Call for drivers to help reduce roadside litter

A plan to reduce the amount of litter on the UK’s motorway and strategic road network has been unveiled by the Highways Agency.

It is launching its first litter strategy, setting out how, with the support of road users, it will reduce the amount of rubbish on the network.

The Agency’s aim is to reduce the need to collect litter in the first place, while ensuring it delivers an effective and safe litter picking service.

The new strategy sets out four areas the Agency will work on to reduce the amount of litter on its roads:

* Encouraging road users and the wider public to not drop litter in the first place

* Improving the way it collects litter safely and causing as little disruption as possible

* Welcoming and responding to customer feedback about litter

* Working more closely with key partners and stakeholders, including local authorities, motorway service areas, Keep Britain Tidy and the freight and haulage industry.

The document includes case studies of some of the work already done in these areas, such as campaigns using variable message signs, closer working with local authorities and working with traffic commissioners to reduce litter from commercial vehicles.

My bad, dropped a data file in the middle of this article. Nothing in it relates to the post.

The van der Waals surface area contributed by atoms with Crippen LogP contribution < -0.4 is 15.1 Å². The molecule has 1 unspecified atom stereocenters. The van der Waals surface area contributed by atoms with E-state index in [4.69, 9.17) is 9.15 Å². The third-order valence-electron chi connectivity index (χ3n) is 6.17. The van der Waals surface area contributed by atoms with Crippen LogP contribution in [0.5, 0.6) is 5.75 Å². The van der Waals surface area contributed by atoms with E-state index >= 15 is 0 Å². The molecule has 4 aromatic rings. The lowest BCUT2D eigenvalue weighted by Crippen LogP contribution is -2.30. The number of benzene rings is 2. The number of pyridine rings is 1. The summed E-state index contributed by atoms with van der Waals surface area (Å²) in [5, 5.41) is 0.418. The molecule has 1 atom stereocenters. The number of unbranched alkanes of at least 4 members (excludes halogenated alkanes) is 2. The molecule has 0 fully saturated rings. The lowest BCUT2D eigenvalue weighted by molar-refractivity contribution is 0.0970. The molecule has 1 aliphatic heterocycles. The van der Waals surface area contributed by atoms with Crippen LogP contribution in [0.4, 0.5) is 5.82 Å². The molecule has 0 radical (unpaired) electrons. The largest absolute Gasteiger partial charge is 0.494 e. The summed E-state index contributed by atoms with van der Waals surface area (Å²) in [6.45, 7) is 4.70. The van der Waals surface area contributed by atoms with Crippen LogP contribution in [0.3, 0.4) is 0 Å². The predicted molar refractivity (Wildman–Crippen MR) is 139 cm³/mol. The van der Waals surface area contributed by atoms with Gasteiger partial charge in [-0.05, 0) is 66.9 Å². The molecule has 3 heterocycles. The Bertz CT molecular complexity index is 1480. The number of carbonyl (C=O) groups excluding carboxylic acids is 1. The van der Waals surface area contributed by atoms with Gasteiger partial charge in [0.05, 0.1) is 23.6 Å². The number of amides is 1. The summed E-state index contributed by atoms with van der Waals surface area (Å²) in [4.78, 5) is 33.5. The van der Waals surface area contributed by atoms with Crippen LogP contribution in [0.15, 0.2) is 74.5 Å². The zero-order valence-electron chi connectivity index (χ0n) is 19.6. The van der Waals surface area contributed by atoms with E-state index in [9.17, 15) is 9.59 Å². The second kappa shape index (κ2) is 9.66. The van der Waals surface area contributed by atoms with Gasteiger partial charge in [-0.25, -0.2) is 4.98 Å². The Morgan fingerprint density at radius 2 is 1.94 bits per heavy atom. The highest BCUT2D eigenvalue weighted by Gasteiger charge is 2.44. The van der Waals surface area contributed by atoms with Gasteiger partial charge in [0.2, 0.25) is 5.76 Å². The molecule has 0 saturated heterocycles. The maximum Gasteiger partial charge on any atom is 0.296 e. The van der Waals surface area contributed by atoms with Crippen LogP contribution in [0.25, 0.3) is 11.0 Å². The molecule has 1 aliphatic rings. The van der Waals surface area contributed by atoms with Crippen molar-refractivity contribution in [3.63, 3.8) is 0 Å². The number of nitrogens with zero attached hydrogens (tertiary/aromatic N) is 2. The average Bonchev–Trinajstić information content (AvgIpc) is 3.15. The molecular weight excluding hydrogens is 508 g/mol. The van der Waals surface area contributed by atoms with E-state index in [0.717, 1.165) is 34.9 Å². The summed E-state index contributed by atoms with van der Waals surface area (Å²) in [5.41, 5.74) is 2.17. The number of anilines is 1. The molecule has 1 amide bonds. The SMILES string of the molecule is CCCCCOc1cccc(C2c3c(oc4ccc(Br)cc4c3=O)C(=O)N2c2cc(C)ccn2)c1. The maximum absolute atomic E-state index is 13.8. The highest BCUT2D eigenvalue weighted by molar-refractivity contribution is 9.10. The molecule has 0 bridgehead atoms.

Highways Agency chief executive Graham Dalton said: “Litter isn’t just unsightly – it can cause accidents, block drains and present a danger to wildlife. Our new litter strategy draws together for the first time the different areas we want to improve to reduce litter on our roads and will allow us to really focus on this important issue.

“But while we are working hard to improve how we collect litter safely and effectively, our message is simple – if you don’t drop litter, the roadside will look a lot better and we won’t need to spend a lot of taxpayers’ money picking it up.”

Phil Barton, chief executive of Keep Britain Tidy, added: “Better co-ordination of maintenance operations, coupled with high-profile campaigns aimed at drivers and passengers in all types of vehicles, is a welcome development.

“Keep Britain Tidy looks forward to partnering the Agency in helping to make this new strategy a real success – for all our benefit.”

A copy of the litter strategy is available on the Highways Agency website at

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Its clear that roadside litter levels are probably at their worst ever, but it occurs to me that longer its left uncleared the longer it takes to clear up when that day eventually arrives. Surely this is approaching a false economy by keeping clearance at such a low frequency. Having said this unless the general public who fail to see the mess around them have the potential hazards posed by roadside litter clearly and repeated to them I fear that the problem will continue to worsen.I do seem to remember a regular tv campaign about not throwing litter from cars. Its no wonder Britain has the reputation of the dirty man of europe.